When I started working in the summer of 2003, I kept a pretty diligent budget. My friend Melinda sent me her “Budget Bible” excel spreadsheet as a guide and I tweaked it so that it fit the budget categories I was most curious about. I kept up with it for about six months, until I reached a steady equilibrium, and then dropped it.
One of the most valuable parts about keeping the budget was that it helped me identify financial leaks I was otherwise unaware of. I could discover these leaks and easily plug them, saving me hundreds of dollars in the process.
A financial leak is when you have a series of expenses you didn’t know you were spending so much on. They’re often small, irregular, and easily overlooked. Buying a cup of coffee at Starbucks each day is not a financial leak – you know you’re spending that money (and you get something for it, you get coffee in the morning). While some would argue that you’re overpaying, I think we’re all adults here with different preferences so that spending wouldn’t be considered a leak.
A leak is more like an ATM fee every few weeks because you’re getting cash from another bank. You know that you’re being dinged that ATM fee but you might not realize you’re getting dinged as often as you are. A $5 fee every other week is over a hundred dollars a year – that’s a leak that can be easily plugged.
How do you know if something is a leak? You’ll know it when you see it and it’s different for everyone. You might see yourself spending a thousand bucks a year on coffee as a leak whereas someone else would see it as a cost of waking up so early. You might see 5 ATM fees a year and consider it a leak whereas someone else sees it as the cost of traveling. Either way, you’ll recognize it without any problems.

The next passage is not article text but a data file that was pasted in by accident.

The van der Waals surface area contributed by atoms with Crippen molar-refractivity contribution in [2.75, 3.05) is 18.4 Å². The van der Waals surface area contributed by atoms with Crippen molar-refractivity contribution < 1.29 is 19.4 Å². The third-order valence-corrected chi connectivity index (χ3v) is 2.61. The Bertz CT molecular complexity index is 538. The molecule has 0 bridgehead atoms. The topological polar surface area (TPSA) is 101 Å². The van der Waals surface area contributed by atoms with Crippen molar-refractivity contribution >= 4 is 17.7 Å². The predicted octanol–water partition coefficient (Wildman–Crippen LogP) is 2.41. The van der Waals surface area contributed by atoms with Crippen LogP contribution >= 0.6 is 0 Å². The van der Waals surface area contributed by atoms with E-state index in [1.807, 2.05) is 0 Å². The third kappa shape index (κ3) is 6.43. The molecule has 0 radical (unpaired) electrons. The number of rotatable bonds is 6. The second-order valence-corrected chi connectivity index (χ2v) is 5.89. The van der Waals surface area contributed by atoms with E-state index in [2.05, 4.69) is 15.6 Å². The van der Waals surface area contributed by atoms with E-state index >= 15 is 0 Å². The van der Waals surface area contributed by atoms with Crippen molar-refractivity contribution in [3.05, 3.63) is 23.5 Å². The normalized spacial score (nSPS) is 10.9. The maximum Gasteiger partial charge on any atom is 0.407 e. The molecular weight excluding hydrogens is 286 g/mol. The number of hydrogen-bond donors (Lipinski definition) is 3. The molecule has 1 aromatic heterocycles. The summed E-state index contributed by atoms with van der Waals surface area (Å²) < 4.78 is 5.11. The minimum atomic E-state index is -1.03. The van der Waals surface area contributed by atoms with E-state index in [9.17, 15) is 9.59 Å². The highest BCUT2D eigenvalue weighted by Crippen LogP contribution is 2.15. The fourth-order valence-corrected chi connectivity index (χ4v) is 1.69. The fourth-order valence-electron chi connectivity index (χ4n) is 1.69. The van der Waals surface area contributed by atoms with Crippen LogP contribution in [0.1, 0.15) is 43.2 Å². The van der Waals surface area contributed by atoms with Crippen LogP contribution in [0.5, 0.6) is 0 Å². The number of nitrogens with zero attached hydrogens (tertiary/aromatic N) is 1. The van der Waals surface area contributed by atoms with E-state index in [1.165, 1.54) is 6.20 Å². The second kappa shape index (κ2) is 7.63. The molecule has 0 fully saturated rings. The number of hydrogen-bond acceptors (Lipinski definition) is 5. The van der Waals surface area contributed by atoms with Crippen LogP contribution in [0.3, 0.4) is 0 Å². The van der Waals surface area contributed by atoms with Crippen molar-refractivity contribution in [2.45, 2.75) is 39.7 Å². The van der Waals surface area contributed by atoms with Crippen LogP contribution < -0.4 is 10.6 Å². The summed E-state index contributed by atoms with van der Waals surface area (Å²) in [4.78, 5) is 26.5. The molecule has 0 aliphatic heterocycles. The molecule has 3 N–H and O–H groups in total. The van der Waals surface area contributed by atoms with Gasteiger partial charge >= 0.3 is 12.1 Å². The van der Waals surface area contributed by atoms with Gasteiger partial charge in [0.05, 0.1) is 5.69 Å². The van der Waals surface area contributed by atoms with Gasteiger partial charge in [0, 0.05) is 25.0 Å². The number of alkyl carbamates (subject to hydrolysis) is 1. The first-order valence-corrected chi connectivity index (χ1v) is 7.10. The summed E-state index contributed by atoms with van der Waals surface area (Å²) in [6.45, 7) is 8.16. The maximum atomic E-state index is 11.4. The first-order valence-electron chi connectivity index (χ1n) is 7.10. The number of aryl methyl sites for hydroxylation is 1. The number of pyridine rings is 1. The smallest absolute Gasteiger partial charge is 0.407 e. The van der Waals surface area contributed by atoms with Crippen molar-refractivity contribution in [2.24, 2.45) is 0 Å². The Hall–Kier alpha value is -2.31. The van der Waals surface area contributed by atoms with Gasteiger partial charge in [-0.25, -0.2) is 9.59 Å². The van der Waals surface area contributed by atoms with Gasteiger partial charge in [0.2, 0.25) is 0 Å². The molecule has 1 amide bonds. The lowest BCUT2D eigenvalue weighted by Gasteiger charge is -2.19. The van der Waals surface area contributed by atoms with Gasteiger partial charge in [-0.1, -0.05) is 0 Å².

How do you plug it? Usually you just need to add a little more planning on whatever you do. If it’s coffee, buy a coffeemaker (or get a free coffeemaker) and remember to program it in the morning. If it’s ATM fees, remember to get more cash out or try to utilize your credit cards more often. It usually comes down to preparation.
Whatever you do, don’t beat yourself up about it! It sucks to see a hundred bucks frittered away on ATM fees and easy to wonder what could’ve been, but be happy you discovered it now rather than in a year… or never. We all make mistakes, we should be happy to discover them after only a hundred bucks of pain rather than a thousand (or more!).
(Photo: johnx62 )